Ramana Maharshi: Conscious Immortality

Conscious Immortality Ramana Maharshi

The following is taken from Chapter 14 of Conscious Immortality and is instructive about the path to complete liberation. As often is the case with Ramana’s writings, there is much packed into each phrase. My comments have been interspersed in blue italics, and I pray you find these to be of assistance. If they are not, please feel free to ignore them:

“The Self is like a powerful hidden magnet within us. It draws us gradually to itself, though we imagine we are going to it of our own accord.

We imagine that we are seeking, whereas actually we are being moved by the Self, as is everything else likewise being orchestrated by Oneness. Next the basic teaching is given in concise form:

“When we are near enough, it puts an end to our other activities, makes us still, and then swallows up our own personal current, thus killing our personality. It overwhelms the intellect and over floods the whole being.

The teaching goes like this: first we naturally drop and turn away from outer (egoic) activities as we realise that we no longer need them. Then we become still. Lastly after having been still for some time, our personhood is ‘swallowed up’ by the self. Then all that remains is fullness, the Self. That’s all there ever was.

“We think we are meditating upon it and developing towards it, whereas the truth is that we are as iron filings and it is the Atman-magnet that is pulling us towards itself. Thus the process of finding Self is a form of Divine Magnetism.

Again the notion of personal doership is being undercut here – we are all but puppets of the Lord. We take ourselves to be the orchestrator of our actions, whereas we are His instruments playing His song. So does this mean that we do not have to practice?

It is necessary to practise meditation frequently and regularly until the condition induced becomes habitual and permanent throughout the day. Therefore meditate.

You lost sight of the bliss because your meditative attitude had not become natural and because of the recurrence of vasanas. When you become habitually reflective, the enjoyment of spiritual beatitude becomes a matter of natural experience.

Ramana instructs us to practice meditation regularly, so that the meditative attitude becomes the predominant habitual way of being. How to meditate? This will be explained below:

“It is not by a single realisation that “I am not the body but the Atman” that the goal is reached. Do we become high in position by once seeing a king? One must constantly enter into samadhi and realise one’s Self, and completely blot out the old vasanas and the mind, before it becomes the Self.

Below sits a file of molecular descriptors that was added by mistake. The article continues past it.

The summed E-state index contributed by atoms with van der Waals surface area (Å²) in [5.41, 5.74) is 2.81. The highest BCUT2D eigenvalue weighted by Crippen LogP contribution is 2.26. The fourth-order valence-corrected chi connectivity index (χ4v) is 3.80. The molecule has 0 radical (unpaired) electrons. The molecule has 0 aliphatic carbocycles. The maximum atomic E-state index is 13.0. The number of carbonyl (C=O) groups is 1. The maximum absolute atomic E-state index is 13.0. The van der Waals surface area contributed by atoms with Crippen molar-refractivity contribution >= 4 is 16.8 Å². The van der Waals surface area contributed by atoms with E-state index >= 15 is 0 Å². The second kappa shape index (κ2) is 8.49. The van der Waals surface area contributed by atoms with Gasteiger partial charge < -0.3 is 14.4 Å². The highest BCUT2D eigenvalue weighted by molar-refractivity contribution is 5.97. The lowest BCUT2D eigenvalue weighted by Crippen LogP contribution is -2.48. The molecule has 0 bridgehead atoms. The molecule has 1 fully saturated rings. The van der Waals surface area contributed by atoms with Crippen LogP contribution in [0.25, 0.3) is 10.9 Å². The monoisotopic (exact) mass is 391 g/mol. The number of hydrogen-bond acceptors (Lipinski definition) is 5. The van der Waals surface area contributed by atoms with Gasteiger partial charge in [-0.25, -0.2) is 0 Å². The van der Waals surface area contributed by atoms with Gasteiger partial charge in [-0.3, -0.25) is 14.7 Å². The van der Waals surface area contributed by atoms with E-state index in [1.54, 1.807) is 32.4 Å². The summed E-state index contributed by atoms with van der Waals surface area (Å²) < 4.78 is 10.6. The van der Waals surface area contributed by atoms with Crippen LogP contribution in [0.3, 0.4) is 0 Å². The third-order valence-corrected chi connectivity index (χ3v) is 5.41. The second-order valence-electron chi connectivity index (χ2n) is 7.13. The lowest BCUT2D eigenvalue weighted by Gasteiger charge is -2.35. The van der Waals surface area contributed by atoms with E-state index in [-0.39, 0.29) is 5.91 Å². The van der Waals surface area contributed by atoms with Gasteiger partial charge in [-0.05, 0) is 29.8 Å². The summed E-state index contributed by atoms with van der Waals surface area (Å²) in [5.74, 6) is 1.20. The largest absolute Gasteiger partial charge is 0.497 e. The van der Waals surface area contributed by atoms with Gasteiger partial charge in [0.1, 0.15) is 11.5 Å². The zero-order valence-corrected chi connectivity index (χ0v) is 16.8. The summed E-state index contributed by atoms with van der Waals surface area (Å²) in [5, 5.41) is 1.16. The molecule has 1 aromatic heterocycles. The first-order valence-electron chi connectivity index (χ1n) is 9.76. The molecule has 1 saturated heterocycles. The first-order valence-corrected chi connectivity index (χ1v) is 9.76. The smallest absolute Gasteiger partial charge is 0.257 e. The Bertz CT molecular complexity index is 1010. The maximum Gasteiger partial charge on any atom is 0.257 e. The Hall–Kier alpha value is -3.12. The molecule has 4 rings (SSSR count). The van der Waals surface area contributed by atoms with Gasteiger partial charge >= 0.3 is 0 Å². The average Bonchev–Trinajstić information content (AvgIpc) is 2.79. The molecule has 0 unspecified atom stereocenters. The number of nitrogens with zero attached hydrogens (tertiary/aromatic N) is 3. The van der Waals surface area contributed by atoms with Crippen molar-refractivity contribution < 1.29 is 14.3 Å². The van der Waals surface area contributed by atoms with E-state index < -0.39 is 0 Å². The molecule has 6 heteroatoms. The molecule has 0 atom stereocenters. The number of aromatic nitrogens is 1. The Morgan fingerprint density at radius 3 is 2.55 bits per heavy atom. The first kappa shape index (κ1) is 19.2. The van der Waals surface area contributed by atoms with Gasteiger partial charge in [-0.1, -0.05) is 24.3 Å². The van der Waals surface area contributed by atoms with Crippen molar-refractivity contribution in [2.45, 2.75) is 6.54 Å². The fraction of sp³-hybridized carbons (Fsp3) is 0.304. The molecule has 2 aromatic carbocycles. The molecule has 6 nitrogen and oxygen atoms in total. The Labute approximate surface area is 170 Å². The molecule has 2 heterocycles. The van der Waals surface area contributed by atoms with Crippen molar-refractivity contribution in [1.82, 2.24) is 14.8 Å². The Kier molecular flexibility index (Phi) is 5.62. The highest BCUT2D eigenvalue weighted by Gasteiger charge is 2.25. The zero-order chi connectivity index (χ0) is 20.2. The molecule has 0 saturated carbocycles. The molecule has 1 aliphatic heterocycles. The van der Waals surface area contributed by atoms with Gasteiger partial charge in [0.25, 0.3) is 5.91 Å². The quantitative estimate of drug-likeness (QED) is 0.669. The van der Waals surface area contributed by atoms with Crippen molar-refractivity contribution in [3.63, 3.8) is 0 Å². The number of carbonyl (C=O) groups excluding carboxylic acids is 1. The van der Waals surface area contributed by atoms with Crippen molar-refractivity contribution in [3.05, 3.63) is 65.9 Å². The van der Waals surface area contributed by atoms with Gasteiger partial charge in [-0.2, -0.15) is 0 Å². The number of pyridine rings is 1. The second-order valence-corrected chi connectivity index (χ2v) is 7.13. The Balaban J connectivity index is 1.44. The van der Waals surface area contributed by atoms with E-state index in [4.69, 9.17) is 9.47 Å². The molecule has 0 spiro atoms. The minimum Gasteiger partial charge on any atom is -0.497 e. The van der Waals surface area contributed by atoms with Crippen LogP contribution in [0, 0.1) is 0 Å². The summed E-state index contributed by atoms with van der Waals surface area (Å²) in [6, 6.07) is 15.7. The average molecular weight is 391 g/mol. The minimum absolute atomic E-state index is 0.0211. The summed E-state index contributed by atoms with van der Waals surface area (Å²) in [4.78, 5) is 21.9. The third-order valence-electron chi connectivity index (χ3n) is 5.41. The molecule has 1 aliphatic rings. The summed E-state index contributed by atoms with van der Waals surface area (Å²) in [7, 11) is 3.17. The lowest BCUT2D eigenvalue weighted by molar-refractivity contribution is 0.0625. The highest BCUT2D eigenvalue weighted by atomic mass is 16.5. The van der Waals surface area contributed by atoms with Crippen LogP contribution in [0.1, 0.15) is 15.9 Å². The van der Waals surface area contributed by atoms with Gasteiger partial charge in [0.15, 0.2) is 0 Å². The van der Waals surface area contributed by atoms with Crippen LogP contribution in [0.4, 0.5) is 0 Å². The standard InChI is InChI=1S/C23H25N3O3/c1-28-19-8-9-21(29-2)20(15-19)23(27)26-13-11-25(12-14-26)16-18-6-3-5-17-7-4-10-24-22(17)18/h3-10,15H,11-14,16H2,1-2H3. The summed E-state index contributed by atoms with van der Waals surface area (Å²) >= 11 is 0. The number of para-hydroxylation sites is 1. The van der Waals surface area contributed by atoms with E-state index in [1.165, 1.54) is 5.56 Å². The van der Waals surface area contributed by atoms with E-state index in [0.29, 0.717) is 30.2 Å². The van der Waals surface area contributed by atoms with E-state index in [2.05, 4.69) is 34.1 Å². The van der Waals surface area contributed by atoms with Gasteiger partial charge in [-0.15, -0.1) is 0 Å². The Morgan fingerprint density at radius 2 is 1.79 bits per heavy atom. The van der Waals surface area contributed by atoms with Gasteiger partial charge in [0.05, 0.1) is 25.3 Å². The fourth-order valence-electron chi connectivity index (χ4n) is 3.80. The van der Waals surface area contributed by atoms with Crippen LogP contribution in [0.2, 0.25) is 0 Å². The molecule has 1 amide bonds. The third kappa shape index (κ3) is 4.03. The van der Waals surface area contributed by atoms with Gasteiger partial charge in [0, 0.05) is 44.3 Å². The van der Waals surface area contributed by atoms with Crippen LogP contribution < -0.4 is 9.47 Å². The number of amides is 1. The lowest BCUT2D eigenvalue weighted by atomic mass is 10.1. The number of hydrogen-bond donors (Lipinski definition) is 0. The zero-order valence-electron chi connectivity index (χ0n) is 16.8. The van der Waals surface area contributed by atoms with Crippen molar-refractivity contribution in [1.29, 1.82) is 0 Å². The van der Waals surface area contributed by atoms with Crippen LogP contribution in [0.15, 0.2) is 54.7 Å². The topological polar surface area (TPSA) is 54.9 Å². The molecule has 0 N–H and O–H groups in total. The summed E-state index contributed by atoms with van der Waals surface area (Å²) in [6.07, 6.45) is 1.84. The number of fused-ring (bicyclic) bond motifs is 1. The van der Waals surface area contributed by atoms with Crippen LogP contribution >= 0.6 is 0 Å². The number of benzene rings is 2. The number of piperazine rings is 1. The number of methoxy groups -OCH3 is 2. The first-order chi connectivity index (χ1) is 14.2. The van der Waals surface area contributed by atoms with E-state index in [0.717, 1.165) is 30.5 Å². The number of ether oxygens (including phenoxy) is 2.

Here Ramana makes a central point. It is often mistakenly thought that realising who you are is a one time affair. However here Ramana emphasises that this realisation alone is insufficient for true liberation to dawn. One must time and time again sink into Samadhi and remove the habitual tendencies (vasanas) that cause us to identify as a finite body-mind entity. This simple but essential teaching is often side-stepped by those who would like the fruits of liberation without the need to actually practice and drive out the vasanas/habitual ignorance.

The example that one cannot become a king simply by seeing a king is cited by Ramana. This example is reminiscent of that given in Chapter 7 of Advaita Bodha Deepika, one of Ramana’s favourite texts, where it is repeatedly told that mere knowledge of the king by a beggar does not transform the beggar into a king. Similarly, the jiva is not so easily transformed into the Self, so to speak, by simply knowing of the Self. So, how can the jiva be ‘transformed into the Self’? Ramana will enlighten us:

“If you keep to the thought of the Self, and be intently watching for it then even that one thought which is used as a focus in concentration will disappear and you will BE, the true Self. Meditation on Self is our natural state.

Only because we find it hard do we imagine it to be an arbitrary and extraordinary state. We are all unnatural.

The mind resting in the Self is its natural condition, but instead of that our minds are resting in outward objects. After the expulsion of name and form (nama-rupa) which compose the external world, and by dwelling on existence-knowledge-bliss (sat-chit-ananda), take care to prevent the re-entry into the mind of the expelled name and form.

Here the essence of spiritual practice is given: we are to rest as the self. How to do that? We are to not rest in outward objects, we are to pay no attention to name and form (nama-rupa) and instead dwell on awareness-consciousness-Being-Bliss.

We are to take care not to allow the mind to again shoot outwards into the world and dwell on the forms (that it itself projects).

We are to cultivate thought of this Self, and eventually this thought too will disappear and all that will be left is Self without any trace of jiva or the idea that I am a limited body-mind entity.

 

Robert Adams outlining a wonderful path to Self-Realisation